The Cellar Village is located 3 km from the center of Hajós and can also be reached on a separate road for bicycles. The visitors can wander along the 1300 cellars, and can experience not only the fine wines but also the famous hospitality of the people of Hajós. Along the year the village attracts tourists with several events. It is worth to visit the village not only on St.Urban’s and open cellar days, but at the special pumpkin themed new wine tasting at Halloween, since the cellar village is lit up with hundreds of jack-o-lanterns, that gives an authentic Halloween feeling to the winding wine roads.
Between the town of Hajós and the Cellar Village there is a 1-1,5 km long bicycle road supplemented with benches, which can be an ideal resting spot for any hiker. Hajós and Érsekhalma is connected through a 6 km long pleasant bicycle road that runs along the main road 54 among hummocky slopes and wine fields. Above of all that, there is a more than 8 km long bicycle road between Kecel and Soltvadkert, which is perfect for everyone longing for a bicycle ride.
Pilgrim’s way, hiking trail
The Hungarian Pilgrim’s Way Association and the Hungarian Pilgrim’s Way Municipality Association were founded to create a network-like, constantly functioning Hungarian Pilgrim’s way similar to El Camino in Spain. The Hungarian Pilgrim’s Way was opened on 31st March 2011, awaiting pilgrims from Esztergom to Márigyüd. The continuously developing way was awarded with the Károly Kós award in 2013. Anyone can walk on the Hungarian Pilgrim’s Way any time, for an arbitrary distance. Walking along the way takes 16 days. It is not required to walk the entire distance at one go, the whole length of the way is 431 km, with diversions 600km. The middle part of the way, more than 200km is in Bács-Kiskun County.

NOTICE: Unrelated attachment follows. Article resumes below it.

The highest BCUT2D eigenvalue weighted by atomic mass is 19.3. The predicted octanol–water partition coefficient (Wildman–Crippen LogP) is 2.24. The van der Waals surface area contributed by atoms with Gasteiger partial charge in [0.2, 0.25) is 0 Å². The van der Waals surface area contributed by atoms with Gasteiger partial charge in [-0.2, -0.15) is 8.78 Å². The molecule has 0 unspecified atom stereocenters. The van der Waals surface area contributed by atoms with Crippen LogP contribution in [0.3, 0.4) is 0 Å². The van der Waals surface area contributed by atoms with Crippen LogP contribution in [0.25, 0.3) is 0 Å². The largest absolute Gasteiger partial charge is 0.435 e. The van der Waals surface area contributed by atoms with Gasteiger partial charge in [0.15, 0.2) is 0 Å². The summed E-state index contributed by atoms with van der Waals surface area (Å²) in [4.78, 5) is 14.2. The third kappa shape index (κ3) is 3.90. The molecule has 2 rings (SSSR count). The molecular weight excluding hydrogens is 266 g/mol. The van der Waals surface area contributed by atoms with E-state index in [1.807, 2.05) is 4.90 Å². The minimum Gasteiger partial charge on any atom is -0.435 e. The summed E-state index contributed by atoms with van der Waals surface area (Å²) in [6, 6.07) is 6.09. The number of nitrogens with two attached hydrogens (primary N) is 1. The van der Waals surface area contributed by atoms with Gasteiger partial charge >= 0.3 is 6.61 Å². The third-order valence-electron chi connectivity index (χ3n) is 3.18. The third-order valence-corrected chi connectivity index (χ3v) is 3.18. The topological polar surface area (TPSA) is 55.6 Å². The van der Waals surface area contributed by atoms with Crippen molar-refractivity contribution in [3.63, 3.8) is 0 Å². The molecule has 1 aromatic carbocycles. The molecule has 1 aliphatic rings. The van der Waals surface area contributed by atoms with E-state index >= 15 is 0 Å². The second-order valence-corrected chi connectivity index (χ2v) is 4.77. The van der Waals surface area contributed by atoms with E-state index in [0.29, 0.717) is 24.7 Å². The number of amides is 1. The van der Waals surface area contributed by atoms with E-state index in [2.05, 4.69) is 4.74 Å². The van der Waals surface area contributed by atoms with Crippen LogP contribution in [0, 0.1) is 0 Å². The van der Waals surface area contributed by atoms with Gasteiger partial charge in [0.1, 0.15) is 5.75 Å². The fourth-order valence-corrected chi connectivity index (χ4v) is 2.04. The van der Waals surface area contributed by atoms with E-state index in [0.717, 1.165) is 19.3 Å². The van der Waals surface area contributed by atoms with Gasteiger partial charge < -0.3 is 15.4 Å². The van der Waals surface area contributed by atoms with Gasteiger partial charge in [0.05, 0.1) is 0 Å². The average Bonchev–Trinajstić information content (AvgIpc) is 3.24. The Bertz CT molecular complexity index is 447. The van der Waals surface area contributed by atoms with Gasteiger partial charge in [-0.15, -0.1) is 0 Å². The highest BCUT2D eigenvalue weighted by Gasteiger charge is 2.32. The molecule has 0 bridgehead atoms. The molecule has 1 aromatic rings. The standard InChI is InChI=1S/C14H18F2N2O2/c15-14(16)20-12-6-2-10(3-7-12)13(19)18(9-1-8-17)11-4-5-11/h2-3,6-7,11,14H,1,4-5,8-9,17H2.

Swabian traditional house, village museum
A traditional Swabian house can be found on the main road when moving towards the cellar village from the center of Hajós. The German ethnic traditional house was renewed in 2003 in a spacious house presumably built in 1905. It has wide portal and a separate traditional summer kitchen, and also a front room that used to be the living room, a front kitchen, a back room, that functioned as the clean room, back kitchen and the stables for horses and cows. The present traditional house was built by a wealthy family from Hajós, since back then only people with a lot of earnings could afford such a big house.